7:49:13 PM    

 Friday, September 24, 2004
TabTag. TabTag turns Outlook into a flexible SQL database solution, adding a range of features to classify, link and edit data as required. Easy to install, use and manage, TabTag saves valuable resources and improves productivity. Free single user version now available. [Slipstick - Outlook and Exchange News 4/22/2004]
6:14:23 PM    

DateLens: Zoom in / out on Outlook's calendar. What makes this application different is that it provides a fisheye representation of dates as it is called. Just click on the days, months, icons, to zoom in / out of the calendar. DateLens has a Mondrian skin (not the default) to give it character. If you're already using Outlook, this is a great add-on feature. It also has a Pocket PC version, but it's not free and it supports Tablet PC's Ink. Requires .Net framework v1.1 and Outlook. [via Lockergnome Windows Fanatics 3/17/2004]
12:30:39 PM    

 Thursday, September 23, 2004
CSS Creator helps generate styles and layouts for your projects. You just choose from a number of values, and the code is written for you. The site features links to other sites that will be of benefit to you as well. You'll find resources that contain articles, tools, templates, and much more.
10:23:29 PM    

Building Your Own ASP.NET Feed Parser. John Crocker writes in an informative article on The Code Project: “After seeing numerous applications available on the Internet to download and view RSS Feeds off the Internet, I wondered what would be needed to develop a .NET component to Read, Parse and Display RSS Feeds in aspx Pages. The Component development is beyond the scope of this article, Which will cover the base class that is used by the component to render the detail…”By (Daniel Henry). [Lockergnome’s RSS & Atom Tips 4/21/2004]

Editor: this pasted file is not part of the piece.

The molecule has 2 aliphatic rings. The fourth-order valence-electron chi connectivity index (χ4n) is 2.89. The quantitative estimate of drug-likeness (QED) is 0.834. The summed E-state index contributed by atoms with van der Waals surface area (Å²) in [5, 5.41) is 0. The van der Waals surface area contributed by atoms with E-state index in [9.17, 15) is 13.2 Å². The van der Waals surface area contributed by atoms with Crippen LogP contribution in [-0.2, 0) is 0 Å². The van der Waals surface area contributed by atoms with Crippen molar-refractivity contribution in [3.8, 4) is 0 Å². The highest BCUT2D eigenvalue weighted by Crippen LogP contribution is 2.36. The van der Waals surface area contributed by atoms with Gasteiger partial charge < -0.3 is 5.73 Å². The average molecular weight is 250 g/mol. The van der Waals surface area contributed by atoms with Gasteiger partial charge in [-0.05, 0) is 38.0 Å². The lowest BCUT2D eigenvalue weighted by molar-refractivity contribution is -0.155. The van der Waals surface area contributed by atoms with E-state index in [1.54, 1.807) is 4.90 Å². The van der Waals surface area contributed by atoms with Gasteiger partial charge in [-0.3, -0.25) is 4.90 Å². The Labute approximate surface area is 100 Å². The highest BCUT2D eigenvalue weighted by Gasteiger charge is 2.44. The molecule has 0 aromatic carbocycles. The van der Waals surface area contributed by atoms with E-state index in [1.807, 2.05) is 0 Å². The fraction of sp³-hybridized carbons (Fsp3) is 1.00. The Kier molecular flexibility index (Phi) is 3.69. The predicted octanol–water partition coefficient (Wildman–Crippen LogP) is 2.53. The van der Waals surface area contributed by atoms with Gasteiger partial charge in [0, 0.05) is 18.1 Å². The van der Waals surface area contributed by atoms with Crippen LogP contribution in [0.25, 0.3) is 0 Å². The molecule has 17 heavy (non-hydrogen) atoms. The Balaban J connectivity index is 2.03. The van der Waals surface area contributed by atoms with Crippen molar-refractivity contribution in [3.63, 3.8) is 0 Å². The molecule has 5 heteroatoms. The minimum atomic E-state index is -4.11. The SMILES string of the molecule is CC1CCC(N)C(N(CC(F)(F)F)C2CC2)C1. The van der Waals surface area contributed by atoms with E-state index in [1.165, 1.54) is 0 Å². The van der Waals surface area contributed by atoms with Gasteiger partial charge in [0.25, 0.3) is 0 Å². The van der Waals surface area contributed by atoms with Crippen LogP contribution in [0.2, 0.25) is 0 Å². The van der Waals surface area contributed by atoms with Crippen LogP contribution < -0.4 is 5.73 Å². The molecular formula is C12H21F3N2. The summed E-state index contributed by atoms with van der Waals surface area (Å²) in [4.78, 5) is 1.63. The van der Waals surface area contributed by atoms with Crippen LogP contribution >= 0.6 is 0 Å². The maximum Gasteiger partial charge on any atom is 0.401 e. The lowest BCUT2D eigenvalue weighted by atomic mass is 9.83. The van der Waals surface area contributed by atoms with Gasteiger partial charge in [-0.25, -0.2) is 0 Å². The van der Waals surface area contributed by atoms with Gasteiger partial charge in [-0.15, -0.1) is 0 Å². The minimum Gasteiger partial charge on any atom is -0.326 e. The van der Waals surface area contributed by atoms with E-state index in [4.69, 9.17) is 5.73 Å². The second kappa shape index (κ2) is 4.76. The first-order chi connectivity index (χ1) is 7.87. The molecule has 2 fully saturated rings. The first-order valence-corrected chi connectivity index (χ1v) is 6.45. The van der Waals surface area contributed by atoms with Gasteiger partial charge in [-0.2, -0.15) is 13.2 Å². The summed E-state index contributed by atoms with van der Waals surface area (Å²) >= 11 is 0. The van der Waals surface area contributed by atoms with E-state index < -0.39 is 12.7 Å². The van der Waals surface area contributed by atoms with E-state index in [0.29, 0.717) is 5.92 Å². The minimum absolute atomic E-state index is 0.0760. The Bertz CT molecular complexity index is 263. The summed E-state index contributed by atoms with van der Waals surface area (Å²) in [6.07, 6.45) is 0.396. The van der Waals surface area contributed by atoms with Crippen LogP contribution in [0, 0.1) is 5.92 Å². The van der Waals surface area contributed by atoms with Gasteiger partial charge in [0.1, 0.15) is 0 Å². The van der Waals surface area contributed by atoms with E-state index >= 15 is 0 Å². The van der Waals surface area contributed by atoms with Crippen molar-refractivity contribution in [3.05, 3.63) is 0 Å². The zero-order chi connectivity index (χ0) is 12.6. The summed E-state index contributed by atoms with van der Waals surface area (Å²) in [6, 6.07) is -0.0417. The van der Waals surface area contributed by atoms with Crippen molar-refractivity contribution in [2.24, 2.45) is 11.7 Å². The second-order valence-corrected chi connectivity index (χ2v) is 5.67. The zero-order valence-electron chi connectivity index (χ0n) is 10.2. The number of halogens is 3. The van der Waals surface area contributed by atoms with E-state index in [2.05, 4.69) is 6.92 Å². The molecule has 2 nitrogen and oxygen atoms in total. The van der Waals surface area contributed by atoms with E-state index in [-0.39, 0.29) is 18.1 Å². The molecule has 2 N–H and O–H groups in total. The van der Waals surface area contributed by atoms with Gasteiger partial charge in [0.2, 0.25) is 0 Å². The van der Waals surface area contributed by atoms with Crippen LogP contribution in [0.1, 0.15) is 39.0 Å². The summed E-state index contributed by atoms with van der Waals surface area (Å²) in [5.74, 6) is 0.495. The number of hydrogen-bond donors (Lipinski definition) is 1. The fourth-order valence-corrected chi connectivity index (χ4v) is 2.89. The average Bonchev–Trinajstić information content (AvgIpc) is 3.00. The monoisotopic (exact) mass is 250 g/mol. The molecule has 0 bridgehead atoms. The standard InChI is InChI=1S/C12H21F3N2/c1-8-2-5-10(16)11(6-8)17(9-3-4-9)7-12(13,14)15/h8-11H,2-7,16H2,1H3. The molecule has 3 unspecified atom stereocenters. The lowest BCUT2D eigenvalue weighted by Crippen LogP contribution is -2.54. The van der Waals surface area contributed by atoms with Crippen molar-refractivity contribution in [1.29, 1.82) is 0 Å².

5:32:24 PM    

Replace MSNBC's Outlook Today page. Outlook MVP Diane Poremsky provides a replacement for the now-discontinued MSNBC customized Outlook Today page. [Slipstick - Outlook and Exchange News 12/11/2003]
1:19:46 PM    

 Wednesday, September 22, 2004
Creating a Generic Site-To-RSS Tool. This in-depth article provides you with all of the technical information, examples and references you need to taste the flavour of true site scraping. [via Lockergnome's RSS & Atom Tips 5/30/2004]
10:40:23 AM    

 Tuesday, September 21, 2004
Turn FedEx tracking into RSS. Ben Hammersley has hacked a way to turn the tracking data from your FedEx package into an RSS feed. [via Boing Boing 7/5/2004]
11:00:50 AM    

 Monday, September 20, 2004
Details on my link blog
Yes, I'm addicted to reading RSS. It's 2:33 a.m. and I just got done with looking through my 808 NewsGator feeds (representing about 2000 blogs). OPML file here. Feeds.Scripting list here. Just uploaded a bunch of good stuff to my link blog. I haven't talked about how I do my link blog lately so my newer readers might have missed that.
First, I'm reading all 808 feeds in Outlook. They come into 808 folders. If someone updates their blog, their folder turns bold. I click on the folder. The new items are also bold. I'm reading Techdirt right now and three items just were posted in the past hour or so. So, I read those.